A person running with the pose method of running.

The Pull

The pull portion of Pose Running improves your running efficiency relative to running with a more standard running technique.

Most runners tend to heel strike, which means they land on the heel or rear foot portion of the foot before transitioning to the midfoot and then forefoot for push off.

However, if you think about the goal of running, heel striking doesn’t make much sense. We want to be moving forward as efficiently as possible, but heel striking puts your weight behind your foot, essentially acting as a braking force that reduces forward momentum.

As a result, it takes more energy to propel yourself forward because you’ve wasted energy by landing with your center of mass behind your foot and your heel serving as a means of hitting the “brakes” on your forward velocity. 

In the Pose Method of Running, you land on your forefoot in the Running Pose.

A person landing on their midfoot while running.

This, coupled with the forward lean yields a “fall sensation”. After the fall sensation; you “pull” your leg up under your hip rather than pushing your leg forward as with traditional running mechanics.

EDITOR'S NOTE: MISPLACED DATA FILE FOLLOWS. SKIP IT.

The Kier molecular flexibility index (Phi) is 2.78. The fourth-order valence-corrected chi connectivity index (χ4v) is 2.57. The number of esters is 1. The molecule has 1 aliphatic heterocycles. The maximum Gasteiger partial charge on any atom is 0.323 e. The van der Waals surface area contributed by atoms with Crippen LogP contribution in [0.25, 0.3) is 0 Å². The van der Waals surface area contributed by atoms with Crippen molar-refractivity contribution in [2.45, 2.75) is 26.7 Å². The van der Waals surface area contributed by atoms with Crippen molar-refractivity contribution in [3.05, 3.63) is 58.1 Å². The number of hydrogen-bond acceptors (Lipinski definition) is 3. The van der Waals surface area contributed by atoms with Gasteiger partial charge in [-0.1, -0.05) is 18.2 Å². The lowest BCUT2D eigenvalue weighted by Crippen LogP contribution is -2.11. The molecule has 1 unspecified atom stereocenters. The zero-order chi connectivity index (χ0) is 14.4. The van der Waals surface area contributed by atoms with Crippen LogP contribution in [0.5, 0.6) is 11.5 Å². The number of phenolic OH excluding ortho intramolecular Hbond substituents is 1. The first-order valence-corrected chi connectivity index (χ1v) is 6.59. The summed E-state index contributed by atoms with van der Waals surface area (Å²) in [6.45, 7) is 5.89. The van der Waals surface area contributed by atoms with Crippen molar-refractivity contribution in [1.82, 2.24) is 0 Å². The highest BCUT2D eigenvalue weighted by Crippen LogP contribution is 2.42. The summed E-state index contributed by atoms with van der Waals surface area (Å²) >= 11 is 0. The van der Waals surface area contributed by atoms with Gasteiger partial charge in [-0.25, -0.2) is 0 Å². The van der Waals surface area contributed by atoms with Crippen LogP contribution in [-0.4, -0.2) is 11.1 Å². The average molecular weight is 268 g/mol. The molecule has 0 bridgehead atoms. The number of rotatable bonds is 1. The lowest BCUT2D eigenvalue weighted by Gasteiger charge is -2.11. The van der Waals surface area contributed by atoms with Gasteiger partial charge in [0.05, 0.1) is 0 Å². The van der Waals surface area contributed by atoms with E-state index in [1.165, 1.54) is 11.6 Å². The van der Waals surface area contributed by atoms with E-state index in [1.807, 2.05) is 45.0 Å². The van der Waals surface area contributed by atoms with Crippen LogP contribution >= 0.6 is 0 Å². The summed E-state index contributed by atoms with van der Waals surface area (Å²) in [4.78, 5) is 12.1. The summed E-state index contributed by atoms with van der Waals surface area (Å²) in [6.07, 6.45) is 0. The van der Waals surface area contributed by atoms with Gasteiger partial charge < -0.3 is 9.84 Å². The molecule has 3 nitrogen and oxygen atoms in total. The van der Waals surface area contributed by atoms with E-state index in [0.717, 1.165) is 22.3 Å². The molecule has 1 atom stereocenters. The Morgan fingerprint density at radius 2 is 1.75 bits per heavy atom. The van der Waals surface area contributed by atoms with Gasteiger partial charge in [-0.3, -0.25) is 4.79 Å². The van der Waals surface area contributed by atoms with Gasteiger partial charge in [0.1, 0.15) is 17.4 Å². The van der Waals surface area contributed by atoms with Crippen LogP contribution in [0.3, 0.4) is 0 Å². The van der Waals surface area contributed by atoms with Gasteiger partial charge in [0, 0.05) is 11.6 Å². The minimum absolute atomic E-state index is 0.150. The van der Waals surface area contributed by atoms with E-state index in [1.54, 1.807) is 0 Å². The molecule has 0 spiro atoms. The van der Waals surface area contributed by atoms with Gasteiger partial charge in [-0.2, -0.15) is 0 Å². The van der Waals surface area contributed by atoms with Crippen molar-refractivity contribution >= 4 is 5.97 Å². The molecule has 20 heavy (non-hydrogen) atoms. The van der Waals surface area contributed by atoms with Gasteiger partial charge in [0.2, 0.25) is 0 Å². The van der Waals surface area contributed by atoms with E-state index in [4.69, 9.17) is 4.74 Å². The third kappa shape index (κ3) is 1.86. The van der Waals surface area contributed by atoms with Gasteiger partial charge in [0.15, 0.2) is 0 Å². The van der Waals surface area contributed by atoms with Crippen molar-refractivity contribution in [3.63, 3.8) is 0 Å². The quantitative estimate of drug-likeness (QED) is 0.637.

Put together, the Pose Method of Running involves smoothly passing through the Running Pose, the fall forward, and then the pull of the foot off the ground for the next stride.

3 Potential Benefits of the Pose Method of Running

The following are cited to be potential benefits of using the Pose Method of Running:

#1: Pose Method of Running May Improve Your Running Efficiency and Running Economy

The Pose Method of Running is designed to maximize forward movement while minimizing energy use, ultimately increasing your running efficiency and making running feel easier.

A person running on a path.

One study found that the Pose Method of Running reduced stride length and vertical oscillation and improved running economy in triathletes.

The Running Pose itself is a body posture that’s high in potential energy (think physics class!) due to the forward lean.

The fall portion is thought to improve your running economy or reduce the energy requirement of running because you’re allowing gravity to do work and freely drop your next leg down rather than needing to use your muscles to lift and extend your leg against the force of gravity.

There’s also less vertical oscillation or up-and-down bouncing with this running technique compared to how most runners naturally run. Minimizing vertical oscillation reduces a source of wasted energy, which again improves your efficiency and running economy.